Russian chocolatier Goldberg plans UAE factory
The company, which is based in the Caucasus near the Georgian border, and takes regional landmark Mt Elbrus, Russia’s highest mountain, as its logo, will make the UAE the site of its second factory. Goldberg plans to have the plant in operation by the end of 2016, according to Suranga De Silva, director of Goldberg Worldwide.
He said the Middle East facility may even exceed the 35-tonne capacity of Goldberg’s Russian factory: “This factory will have more capacity, because we will have more automation – there’s less automation in the Russian factory.”
Logistics drive local production
Logistical challenges were the main reason behind establishing a factory in the Middle East, said De Silva: “We cannot sea-freight these products, because it takes 35 days – and the shelf-life on some of the products is just 60 days. We have some 30-day shelf-life products which we’re not bringing here, because it doesn’t make sense. So if you have a factory here, you can produce and put products into the market immediately, saving time.”
He also said having a local factory would allow the company to make changes to its products more easily, in order to adapt them to the local market. Currently Goldberg is considering a number of sites across the UAE for the factory, according to De Silva.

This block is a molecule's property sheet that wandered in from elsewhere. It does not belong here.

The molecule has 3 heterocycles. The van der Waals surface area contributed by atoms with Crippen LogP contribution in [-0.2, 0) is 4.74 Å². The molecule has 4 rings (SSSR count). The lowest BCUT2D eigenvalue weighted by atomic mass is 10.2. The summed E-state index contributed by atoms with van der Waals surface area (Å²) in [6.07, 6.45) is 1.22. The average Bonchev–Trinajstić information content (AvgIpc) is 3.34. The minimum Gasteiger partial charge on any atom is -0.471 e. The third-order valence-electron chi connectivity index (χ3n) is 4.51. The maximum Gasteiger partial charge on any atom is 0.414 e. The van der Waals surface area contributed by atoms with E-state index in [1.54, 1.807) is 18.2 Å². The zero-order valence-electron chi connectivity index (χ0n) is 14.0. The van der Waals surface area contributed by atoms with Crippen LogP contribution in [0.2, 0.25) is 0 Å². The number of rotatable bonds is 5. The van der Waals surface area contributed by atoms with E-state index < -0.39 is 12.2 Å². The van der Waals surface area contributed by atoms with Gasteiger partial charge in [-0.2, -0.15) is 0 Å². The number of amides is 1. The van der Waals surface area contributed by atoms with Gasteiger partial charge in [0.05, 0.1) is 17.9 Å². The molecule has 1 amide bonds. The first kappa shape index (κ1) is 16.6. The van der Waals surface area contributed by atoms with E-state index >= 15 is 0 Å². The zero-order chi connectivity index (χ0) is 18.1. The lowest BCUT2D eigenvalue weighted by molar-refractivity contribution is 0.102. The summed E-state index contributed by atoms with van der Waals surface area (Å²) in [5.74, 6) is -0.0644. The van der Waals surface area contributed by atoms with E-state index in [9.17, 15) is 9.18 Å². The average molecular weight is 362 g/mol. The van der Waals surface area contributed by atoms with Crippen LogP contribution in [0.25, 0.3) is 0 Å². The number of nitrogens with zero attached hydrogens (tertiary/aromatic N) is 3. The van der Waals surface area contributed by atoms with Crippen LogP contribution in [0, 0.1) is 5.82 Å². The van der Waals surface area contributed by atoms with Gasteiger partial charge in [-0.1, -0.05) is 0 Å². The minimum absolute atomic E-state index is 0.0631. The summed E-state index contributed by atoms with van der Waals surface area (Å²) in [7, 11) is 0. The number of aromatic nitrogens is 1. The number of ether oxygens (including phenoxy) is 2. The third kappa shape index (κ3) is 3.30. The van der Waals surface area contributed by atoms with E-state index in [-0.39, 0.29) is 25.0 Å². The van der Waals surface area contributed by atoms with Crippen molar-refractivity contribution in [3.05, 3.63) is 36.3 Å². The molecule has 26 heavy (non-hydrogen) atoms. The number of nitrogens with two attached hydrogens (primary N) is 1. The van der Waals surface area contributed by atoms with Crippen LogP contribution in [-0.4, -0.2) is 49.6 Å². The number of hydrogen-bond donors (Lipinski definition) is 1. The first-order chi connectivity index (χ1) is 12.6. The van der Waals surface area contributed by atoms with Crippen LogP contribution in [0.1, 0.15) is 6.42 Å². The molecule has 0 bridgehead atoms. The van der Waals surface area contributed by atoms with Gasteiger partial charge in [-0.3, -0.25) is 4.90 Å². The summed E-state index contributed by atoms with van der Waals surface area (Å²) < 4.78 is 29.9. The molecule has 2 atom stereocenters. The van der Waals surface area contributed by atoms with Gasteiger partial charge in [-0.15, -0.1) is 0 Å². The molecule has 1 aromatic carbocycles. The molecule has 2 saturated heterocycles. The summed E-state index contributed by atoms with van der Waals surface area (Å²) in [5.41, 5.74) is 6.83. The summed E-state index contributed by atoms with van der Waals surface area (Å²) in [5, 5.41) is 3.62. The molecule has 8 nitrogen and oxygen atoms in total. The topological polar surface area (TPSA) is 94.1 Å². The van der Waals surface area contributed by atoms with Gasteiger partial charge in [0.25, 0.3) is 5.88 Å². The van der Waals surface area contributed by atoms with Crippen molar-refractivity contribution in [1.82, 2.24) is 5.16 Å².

Goldberg is targeting the premium chocolate market in the region, trading on its products’ lack of artificial preservatives and their high-quality, carefully-sourced ingredients, many of them from the Caucasus region. But De Silva said the company has the capability to target a lot of different market segments.
“We have a range of 150 to 200 products, from jellies and candies and drops, to chocolates and truffles, so we can enter at any market level, from supermarkets to high-end stores,” he said.
Small retail presence planned
Initially Goldberg will sell its imported products through the Oakks Walk restaurant in Dubai, in which Goldberg’s owner has an interest. It is also targeting high-end hotels, along with duty free outlets and government offices, according to De Silva.
“Probably next year we’ll look at a boutique store that does chocolates and organic coffee and tea, somewhere in Jumeirah or Satwa, somewhere like that,” he added.
Goldberg exhibited at last month’s Sweets & Snacks and Speciality Food Festival events in Dubai, as part of a soft launch. De Silva said he was keen to use the shows to gauge the local market’s reactions to the firm’s products.
“I’m trying to get a feel of the market – how people are approaching the products. We’re trying to get an idea of how it tastes for people, because we can change whatever we need to, increase or decrease the sugar, change the size. We need that general feedback from people in the market – for example some people are saying we should make the products smaller,” said De Silva.
“Plus we want Goldberg to be known – nobody knows Goldberg right now,” he added.